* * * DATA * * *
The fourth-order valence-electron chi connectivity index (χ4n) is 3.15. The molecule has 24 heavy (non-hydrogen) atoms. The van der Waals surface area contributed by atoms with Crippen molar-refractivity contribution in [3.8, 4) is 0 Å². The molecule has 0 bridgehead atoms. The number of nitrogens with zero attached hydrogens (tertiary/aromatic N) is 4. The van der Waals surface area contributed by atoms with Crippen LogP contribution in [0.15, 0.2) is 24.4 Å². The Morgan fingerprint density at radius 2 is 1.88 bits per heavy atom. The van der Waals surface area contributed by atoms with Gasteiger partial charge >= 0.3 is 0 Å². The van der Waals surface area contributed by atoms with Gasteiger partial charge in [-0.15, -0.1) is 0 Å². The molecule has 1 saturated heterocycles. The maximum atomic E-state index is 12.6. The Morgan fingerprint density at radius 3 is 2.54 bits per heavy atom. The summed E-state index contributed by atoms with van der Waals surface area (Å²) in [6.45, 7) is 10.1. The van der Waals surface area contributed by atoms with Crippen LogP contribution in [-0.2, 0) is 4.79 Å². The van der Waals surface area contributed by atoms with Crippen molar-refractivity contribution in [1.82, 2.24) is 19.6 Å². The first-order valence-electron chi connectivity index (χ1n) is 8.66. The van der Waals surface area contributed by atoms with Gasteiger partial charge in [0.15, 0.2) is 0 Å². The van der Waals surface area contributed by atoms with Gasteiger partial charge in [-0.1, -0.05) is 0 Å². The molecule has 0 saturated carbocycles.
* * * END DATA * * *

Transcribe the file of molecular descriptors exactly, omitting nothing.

The fourth-order valence-electron chi connectivity index (χ4n) is 3.15. The molecule has 24 heavy (non-hydrogen) atoms. The van der Waals surface area contributed by atoms with Crippen molar-refractivity contribution in [3.8, 4) is 0 Å². The molecule has 0 bridgehead atoms. The number of nitrogens with zero attached hydrogens (tertiary/aromatic N) is 4. The van der Waals surface area contributed by atoms with Crippen LogP contribution in [0.15, 0.2) is 24.4 Å². The Morgan fingerprint density at radius 2 is 1.88 bits per heavy atom. The van der Waals surface area contributed by atoms with Gasteiger partial charge >= 0.3 is 0 Å². The van der Waals surface area contributed by atoms with Gasteiger partial charge in [-0.15, -0.1) is 0 Å². The molecule has 1 saturated heterocycles. The maximum atomic E-state index is 12.6. The Morgan fingerprint density at radius 3 is 2.54 bits per heavy atom. The summed E-state index contributed by atoms with van der Waals surface area (Å²) in [6.45, 7) is 10.1. The van der Waals surface area contributed by atoms with Crippen LogP contribution in [-0.2, 0) is 4.79 Å². The van der Waals surface area contributed by atoms with Crippen molar-refractivity contribution in [1.82, 2.24) is 19.6 Å². The first-order valence-electron chi connectivity index (χ1n) is 8.66. The van der Waals surface area contributed by atoms with Gasteiger partial charge in [0.15, 0.2) is 0 Å². The van der Waals surface area contributed by atoms with Gasteiger partial charge in [-0.1, -0.05) is 0 Å². The molecule has 0 saturated carbocycles.